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Cameron can paint a room in c hours. Cameron and Mackenzie, working to
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05 Sep 2015, 14:41
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Cameron can paint a room in c hours. Cameron and Mackenzie, working together, can paint the room in d hours. In terms of c and d, how long in hours would it take Mackenzie, working alone, to paint the room? (A) 2d  c (B) \(\frac{c+d}{cd}\) (C) \(\frac{cd}{cd}\) (D) \(\frac{cd}{c+d}\) (E) \(\frac{cd}{cd}\) Explanation: While it may be easier to work with actual numbers, this question is an explicit test of your knowledge of the work formula. If you know the time it takes for two individuals to do a job, you can plug those times into the equation \(\frac{xy}{x+y}\) to get the time it would take them, combined. Thus, plugging c in for x and setting the whole thing equal to d:
\(\frac{cy}{c + y}= d\)
\(cy= d(c + y)\)
\(cy = dc + dy\)
\(cy  dy = dc\)
\(y = \frac{dc}{cd}\)
which is equivalent to \(\frac{cd}{cd}\), choice (E). Source: GMAT HACKS 1800  Guide 1  Rates, Ratios & Percents
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Re: Cameron can paint a room in c hours. Cameron and Mackenzie, working to
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05 Sep 2015, 14:42
I didn't fully understand the explanationspecifically the part about \(\frac{xy}{x+y}\). Anyone have a better approach?



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Re: Cameron can paint a room in c hours. Cameron and Mackenzie, working to
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05 Sep 2015, 16:22
Hi gmatser1, This prompt can be solved by TESTing VALUES and using the Work Formula: Work = (A)(B)/(A+B) where A and B are the individual times that it takes to complete the 'job' Here, we're told that one person can paint a room in C hours and that two people (when WORKING TOGETHER) can paint the room in D hours. We're asked for the individual amount of time that it would take the second person to paint the room when working along. IF... the 1st person can paint the room in 3 hours the 2nd person can paint the room in 6 hours Combined, it would take (3)(6)/(3+6) = 18/9 = 2 hours to paint the room when working together Using the above example, we can TEST VALUES.... C = 3 D = 2 And we're looking for an answer that equals 6....There's only one answer that fits.... Final Answer: GMAT assassins aren't born, they're made, Rich
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Re: Cameron can paint a room in c hours. Cameron and Mackenzie, working to
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06 Sep 2015, 15:06
EMPOWERgmatRichC wrote: Hi gmatser1, This prompt can be solved by TESTing VALUES and using the Work Formula: Work = (A)(B)/(A+B) where A and B are the individual times that it takes to complete the 'job' Here, we're told that one person can paint a room in C hours and that two people (when WORKING TOGETHER) can paint the room in D hours. We're asked for the individual amount of time that it would take the second person to paint the room when working along. IF... the 1st person can paint the room in 3 hours the 2nd person can paint the room in 6 hours Combined, it would take (3)(6)/(3+6) = 18/9 = 2 hours to paint the room when working together Using the above example, we can TEST VALUES.... C = 3 D = 2 And we're looking for an answer that equals 6....There's only one answer that fits.... Final Answer: GMAT assassins aren't born, they're made, Rich Rich, Appreciate the response! However I still don't understand how the Work = (A)(B)/(A+B) combined rate equation is derived. I understand that combined rates can be added or subtracted to determine the combined or individual rate, (i.e, Combined Rate = R1 + R2) and can be used in the overall rate formula (W = CR(T)) but not sure how that relates to time.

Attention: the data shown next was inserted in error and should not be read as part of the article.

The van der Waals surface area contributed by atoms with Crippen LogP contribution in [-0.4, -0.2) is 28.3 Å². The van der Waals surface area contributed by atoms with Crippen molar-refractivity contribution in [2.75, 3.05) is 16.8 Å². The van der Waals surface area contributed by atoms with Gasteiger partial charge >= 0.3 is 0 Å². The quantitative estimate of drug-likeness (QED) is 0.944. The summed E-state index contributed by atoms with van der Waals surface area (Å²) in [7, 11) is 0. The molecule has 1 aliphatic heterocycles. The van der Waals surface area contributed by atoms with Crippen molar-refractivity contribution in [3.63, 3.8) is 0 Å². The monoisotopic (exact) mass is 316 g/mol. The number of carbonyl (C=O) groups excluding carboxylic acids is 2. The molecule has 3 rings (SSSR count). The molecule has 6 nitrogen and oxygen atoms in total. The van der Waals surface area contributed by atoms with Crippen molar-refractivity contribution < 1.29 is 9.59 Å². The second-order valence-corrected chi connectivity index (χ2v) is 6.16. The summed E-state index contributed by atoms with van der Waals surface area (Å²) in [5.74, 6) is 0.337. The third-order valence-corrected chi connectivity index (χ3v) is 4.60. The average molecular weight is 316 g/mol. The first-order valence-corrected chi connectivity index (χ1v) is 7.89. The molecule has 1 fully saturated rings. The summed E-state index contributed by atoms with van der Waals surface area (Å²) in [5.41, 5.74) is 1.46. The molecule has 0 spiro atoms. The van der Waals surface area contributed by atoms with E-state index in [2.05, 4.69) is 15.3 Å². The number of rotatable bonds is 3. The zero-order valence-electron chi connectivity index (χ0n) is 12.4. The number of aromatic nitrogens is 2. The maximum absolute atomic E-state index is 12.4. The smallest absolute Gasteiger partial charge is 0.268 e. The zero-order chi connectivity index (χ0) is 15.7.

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Re: Cameron can paint a room in c hours. Cameron and Mackenzie, working to
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06 Sep 2015, 19:12
Hi gmatser1, It sounds like you're asking about "why" the Work Formula provides the answer that it does. While I could explain the deeper math involved, that knowledge is really unnecessary. The Work Formula IS a formula that you can use to answer this type of question, whether you understand why it works or not. In that same way, do you need to know why the Pythagorean Theorem 'works' to answer 'righttriangle' questions? Or how the Combination Formula eliminates all of the duplicate entries? I respect any 'quest' for knowledge that you might have, but if it's knowledge that isn't necessary to score at a high level on the GMAT, then I won't spend your valuable time on it. GMAT assassins aren't born, they're made, Rich
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Cameron can paint a room in c hours. Cameron and Mackenzie, working to
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06 Sep 2015, 19:45
Cam's Time = C , Mack's Time = M ( Assume ) , Combined Time = D ( Given )
Let Work be = X
Then,
Cam's Speed = X / C, Mack's Speed = X / M.
Combined time should be ( D ) = Total Work/Their speed together( Addition of their speeds ).
i.e x / (x/c) + (x/m) = D
Solving the equation, M = dc/( cd ).
Ans E.



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Re: Cameron can paint a room in c hours. Cameron and Mackenzie, working to
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06 Sep 2015, 21:15
gmatser1 wrote: Cameron can paint a room in c hours. Cameron and Mackenzie, working together, can paint the room in d hours. In terms of c and d, how long in hours would it take Mackenzie, working alone, to paint the room? (A) 2d  c (B) \(\frac{c+d}{cd}\) (C) \(\frac{cd}{cd}\) (D) \(\frac{cd}{c+d}\) (E) \(\frac{cd}{cd}\) Explanation: While it may be easier to work with actual numbers, this question is an explicit test of your knowledge of the work formula. If you know the time it takes for two individuals to do a job, you can plug those times into the equation \(\frac{xy}{x+y}\) to get the time it would take them, combined. Thus, plugging c in for x and setting the whole thing equal to d: